top of page

Book Review: The More Beautiful World Our Hearts Know Is Possible -by Charles Eisenstein


During my preparation for my journey to South America, I was recommended an entire library of books to read by the facilitator guiding my experience. I knew that I wouldn't have enough time to absorb the entirety of the selection, so I was forced choose only a few select titles that I believed would be the most beneficial for time down south. Some of those titles were: The Body Keeps the Score by Bessel Van Der Kolk MD, The Fellowship of the River by Joseph Tafur MD, Rainforest Medicine: Preserving Indigenous Medicine and Biodiversity in The Upper Amazon by Jonathon Miller Weisberger, and The More Beautiful World Our Hearts Know is Possible by Charles Eisenstein (just to name a few). I had also brought a few of my own choices such as the first three books in the Dune series by Frank Herbert and Johann Hari's Lost Connections. Unfortunately, Eisenstein's book ended up lost in the shuffle of my Kindle, only to recently rediscover it in the past few weeks. It proved to be one of the most influential books that I've had the pleasure to read in quite some time, and resonated so beautifully with the current journey I have found myself on. So without further delay, here is my attempt at reviewing this man's beautiful and thought provoking non-fiction literary achievement.



The More Beautiful World Our Hearts Know Is Possible Book

Charles Eisenstein Book Review

Written by Jamie Switch



In The More Beautiful World Our Hearts Know Is Possible, Charles Eisenstein beckons readers to embark on a profound journey of self-discovery and collective transformation. Through lyrical prose and insightful reflections, Eisenstein challenges conventional paradigms, inviting us to envision a reality grounded in interconnectedness, empathy, and love.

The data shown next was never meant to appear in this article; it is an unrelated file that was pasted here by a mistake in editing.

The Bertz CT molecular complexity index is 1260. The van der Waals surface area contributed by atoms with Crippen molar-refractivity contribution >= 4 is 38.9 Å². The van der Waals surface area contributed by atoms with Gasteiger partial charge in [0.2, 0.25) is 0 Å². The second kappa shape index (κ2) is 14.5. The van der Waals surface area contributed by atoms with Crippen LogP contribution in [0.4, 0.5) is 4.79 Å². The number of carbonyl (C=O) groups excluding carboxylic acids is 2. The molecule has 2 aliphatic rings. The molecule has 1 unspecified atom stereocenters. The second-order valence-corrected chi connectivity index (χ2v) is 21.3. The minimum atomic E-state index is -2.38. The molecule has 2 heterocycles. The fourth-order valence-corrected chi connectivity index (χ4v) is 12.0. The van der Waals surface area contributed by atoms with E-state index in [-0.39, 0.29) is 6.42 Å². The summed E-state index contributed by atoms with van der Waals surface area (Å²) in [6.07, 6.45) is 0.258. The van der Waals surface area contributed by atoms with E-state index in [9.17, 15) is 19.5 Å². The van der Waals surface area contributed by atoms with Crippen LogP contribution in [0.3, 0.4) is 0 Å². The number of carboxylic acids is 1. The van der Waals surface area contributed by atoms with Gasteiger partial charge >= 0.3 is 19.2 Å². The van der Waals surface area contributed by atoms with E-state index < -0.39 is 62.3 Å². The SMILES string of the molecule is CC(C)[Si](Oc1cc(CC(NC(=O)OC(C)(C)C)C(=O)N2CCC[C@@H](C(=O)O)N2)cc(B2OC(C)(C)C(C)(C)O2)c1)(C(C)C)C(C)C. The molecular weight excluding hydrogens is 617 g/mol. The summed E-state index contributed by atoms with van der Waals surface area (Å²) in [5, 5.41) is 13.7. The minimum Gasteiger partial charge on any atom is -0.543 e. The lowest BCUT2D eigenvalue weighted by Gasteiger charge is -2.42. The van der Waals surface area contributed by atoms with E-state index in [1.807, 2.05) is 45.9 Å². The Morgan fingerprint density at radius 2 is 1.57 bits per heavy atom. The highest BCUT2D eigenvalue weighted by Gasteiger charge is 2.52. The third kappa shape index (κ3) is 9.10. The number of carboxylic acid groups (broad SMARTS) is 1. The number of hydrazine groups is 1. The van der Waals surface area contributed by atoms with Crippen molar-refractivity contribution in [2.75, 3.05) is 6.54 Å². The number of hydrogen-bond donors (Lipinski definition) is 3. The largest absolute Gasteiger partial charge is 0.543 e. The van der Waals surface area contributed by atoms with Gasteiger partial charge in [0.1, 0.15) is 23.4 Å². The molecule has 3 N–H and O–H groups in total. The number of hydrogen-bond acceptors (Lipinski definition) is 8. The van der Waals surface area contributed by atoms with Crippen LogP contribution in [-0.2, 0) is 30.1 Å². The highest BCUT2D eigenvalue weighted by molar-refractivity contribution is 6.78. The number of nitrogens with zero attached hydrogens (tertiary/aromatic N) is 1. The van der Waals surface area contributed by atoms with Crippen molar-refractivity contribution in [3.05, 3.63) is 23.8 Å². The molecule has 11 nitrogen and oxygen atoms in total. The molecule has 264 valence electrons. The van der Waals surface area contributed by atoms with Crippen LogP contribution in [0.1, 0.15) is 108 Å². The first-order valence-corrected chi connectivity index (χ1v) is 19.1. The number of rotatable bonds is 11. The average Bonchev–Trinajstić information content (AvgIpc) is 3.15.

"The More Beautiful World Our Hearts Know Is Possible was published in November 2013. It argues that many of the social, economic, political, and environmental problems covered in his earlier works can be traced to an underlying worldview that he calls the "Story of Separation"—that humans are separate from each other and from the rest of the natural world. A new story that is emerging, the "Story of Interbeing", is a "story of the world that we really care about". The book describes this as a time of transition between these stories: "Internally, it [the transition] is ... a transformation in the experience of being alive. Externally is it ... a transformation of humanity's role on planet Earth". He deconstructs the old story while describing the new. For example, the best way to interrupt the story of separation is to give someone an experience of non-separation. Publishers' Weekly described it as "a revolutionary and interactive book—in the sense that it inspires the reader to think out of the ordinary", adding that Eisenstein "will be noted in antiquity as one of the seminal and pioneering storytellers of this new world"."

(Synopsis sourced from Wikipedia https://en.wikipedia.org/wiki/Charles_Eisenstein)


Eisenstein's prose dances with a poetic rhythm, weaving together threads of philosophy, spirituality, and activism to craft a compelling vision of a more harmonious existence. Drawing upon a diverse array of anecdotes and wisdom traditions, he paints a vivid portrait of possibility, urging us to transcend the limitations of fear and separation. The book invites readers on a transformative journey, challenging conventional narratives and beckoning us toward a new vision of what life can be outside of the imposed beliefs we find ourselves indoctrinated by every day of our existence.